In the aftermath of the Covid-19 scare, I have elected to show a new “Meet the Examiner” presentation, with questions and answers similar to a real examination. You will get the final answer at the end of the presentation.
Take your time before seeking the answer.
This case starts with PA and lateral chest radiographs of a 63-year-old man with acute chest pain. Would you suspect pulmonary embolism?
3.Need a CT
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Findings: the most significant finding is a broad right descending pulmonary artery (A, arrow) with an abrupt cut-off (A, red arrow), a sign of embolus in the artery (Palla sign). Oligemia of the right lung is also visible (Westermark sign). Both signs are suggestive of pulmonary embolism, to be confirmed with enhanced CT.
An enlarged azygos vein is also seen (A, yellow arrow), as well as a bump in the para-aortic line (A, blue arrow)
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Enhanced CT confirms multiple pulmonary emboli (C, arrows) as well as a large embolus in the right descending pulmonary artery responsible for the Palla sign (D, red arrow)
Caudal slices show a non-enhancing opacity in the lower mediastinum. What would be the most likely diagnosis?
4- Any of the above
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Findings: the serpiginous appearance of the opacity (E-F, red arrows) is compatible with all three diagnosis. Mediastinal varices are the most likely diagnosis because they are not unusual, and the top of the spleen appears to be enlarged (F, asterisk).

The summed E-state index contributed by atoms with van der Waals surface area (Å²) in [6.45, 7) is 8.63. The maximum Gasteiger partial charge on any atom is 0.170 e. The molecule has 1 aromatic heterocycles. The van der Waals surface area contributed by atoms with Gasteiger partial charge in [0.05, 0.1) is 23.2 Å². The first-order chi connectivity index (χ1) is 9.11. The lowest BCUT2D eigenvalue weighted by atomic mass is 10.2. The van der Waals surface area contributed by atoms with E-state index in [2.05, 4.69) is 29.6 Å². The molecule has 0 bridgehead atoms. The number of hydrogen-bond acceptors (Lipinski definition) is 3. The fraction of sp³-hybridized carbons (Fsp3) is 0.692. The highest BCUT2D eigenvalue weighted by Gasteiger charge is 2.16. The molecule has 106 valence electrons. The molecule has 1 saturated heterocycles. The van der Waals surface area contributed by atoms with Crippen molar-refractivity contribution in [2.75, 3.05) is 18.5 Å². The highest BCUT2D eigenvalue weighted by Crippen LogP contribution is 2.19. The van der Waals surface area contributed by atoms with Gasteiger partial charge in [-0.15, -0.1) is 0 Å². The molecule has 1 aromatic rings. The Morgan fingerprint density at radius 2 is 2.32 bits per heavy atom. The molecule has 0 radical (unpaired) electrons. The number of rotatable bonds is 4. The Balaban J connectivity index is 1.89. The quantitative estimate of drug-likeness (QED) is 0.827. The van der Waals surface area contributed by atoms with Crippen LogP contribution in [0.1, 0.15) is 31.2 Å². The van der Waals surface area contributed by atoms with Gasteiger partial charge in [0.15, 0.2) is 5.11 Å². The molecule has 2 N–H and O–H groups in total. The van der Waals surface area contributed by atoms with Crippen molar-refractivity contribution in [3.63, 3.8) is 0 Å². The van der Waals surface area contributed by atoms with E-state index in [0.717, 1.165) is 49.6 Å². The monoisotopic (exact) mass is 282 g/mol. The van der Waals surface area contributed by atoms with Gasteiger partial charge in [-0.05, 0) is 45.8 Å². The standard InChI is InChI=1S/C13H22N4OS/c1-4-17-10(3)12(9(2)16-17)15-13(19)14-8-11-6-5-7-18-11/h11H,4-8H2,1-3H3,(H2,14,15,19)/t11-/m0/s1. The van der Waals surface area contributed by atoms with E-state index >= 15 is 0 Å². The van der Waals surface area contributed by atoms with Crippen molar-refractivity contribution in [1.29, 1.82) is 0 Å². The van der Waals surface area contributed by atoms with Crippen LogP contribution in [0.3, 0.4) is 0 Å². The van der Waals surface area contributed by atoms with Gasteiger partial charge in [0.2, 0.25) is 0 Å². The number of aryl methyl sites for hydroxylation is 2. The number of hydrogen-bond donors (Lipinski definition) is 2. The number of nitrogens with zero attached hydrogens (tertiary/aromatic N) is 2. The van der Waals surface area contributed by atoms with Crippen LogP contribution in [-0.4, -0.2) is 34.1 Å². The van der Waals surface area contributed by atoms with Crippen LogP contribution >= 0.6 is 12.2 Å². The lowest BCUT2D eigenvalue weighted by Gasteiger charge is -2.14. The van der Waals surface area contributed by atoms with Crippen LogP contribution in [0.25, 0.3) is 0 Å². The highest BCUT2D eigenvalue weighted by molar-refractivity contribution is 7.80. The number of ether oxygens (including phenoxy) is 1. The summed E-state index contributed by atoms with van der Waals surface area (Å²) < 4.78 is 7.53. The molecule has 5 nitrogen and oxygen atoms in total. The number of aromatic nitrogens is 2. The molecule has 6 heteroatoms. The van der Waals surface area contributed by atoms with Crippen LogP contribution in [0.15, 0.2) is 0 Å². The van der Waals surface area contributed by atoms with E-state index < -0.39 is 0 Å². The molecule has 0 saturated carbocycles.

The varices are not opacified because the images were taken during the arterial phase.
Late images taken during the venous phase show enhancement of the varices (G, arrow). Coronal reconstruction confirms the splenomegaly and a whorl of varices (H, arrow) responsible for the bump of the para-aortic line in the PA radiograph. The varices (V) drain into an enlarged azygos vein (I, arrow). The increased flow explains the prominent azygos in the PA chest film.
Review of the clinical history discovered that the patient had cirrhosis of the liver.
Final diagnosis: mediastinal varices in a patient with liver cirrhosis and pulmonary embolism
Paraesophageal varices are not uncommon and are secondary to portal hypertension in patients with hepatic cirrhosis. When enlarged, they are visible as a lower middle mediastinal mass in about 8% of chest radiographs of cirrhotic patients.
They may be misdiagnosed in CT studies because they don´t enhance in the arterial phase, as happened in the case presented and in a second case shown below.
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58-year-old man with liver cirrhosis. PA radiograph shows widening of lower mediastinal lines, which are slightly undulated (A, arrows). There is increased opacity of the left upper quadrant of the abdomen and the lateral wall of the stomach is indented, suggesting splenomegaly. On the lateral view there is increased opacity of the middle lower mediastinum, with a suggestion of tubular structures (B, circle).
Enhanced axial CT (arterial phase) shows a non-enhancing mass in the middle mediastinum that looks like a cyst (C, arrows). Venous phase demonstrates multiple enhanced veins within the mass (D, arrows). The cirrhotic liver and the enlarged spleen are visible in the coronal CT (E) .
Dr. Pepe’s teaching points:
Remember that the mediastinum is composed mainly of vascular structures. When a mediastinal abnormality is present, always rule out a vascular origin (arterial or venous).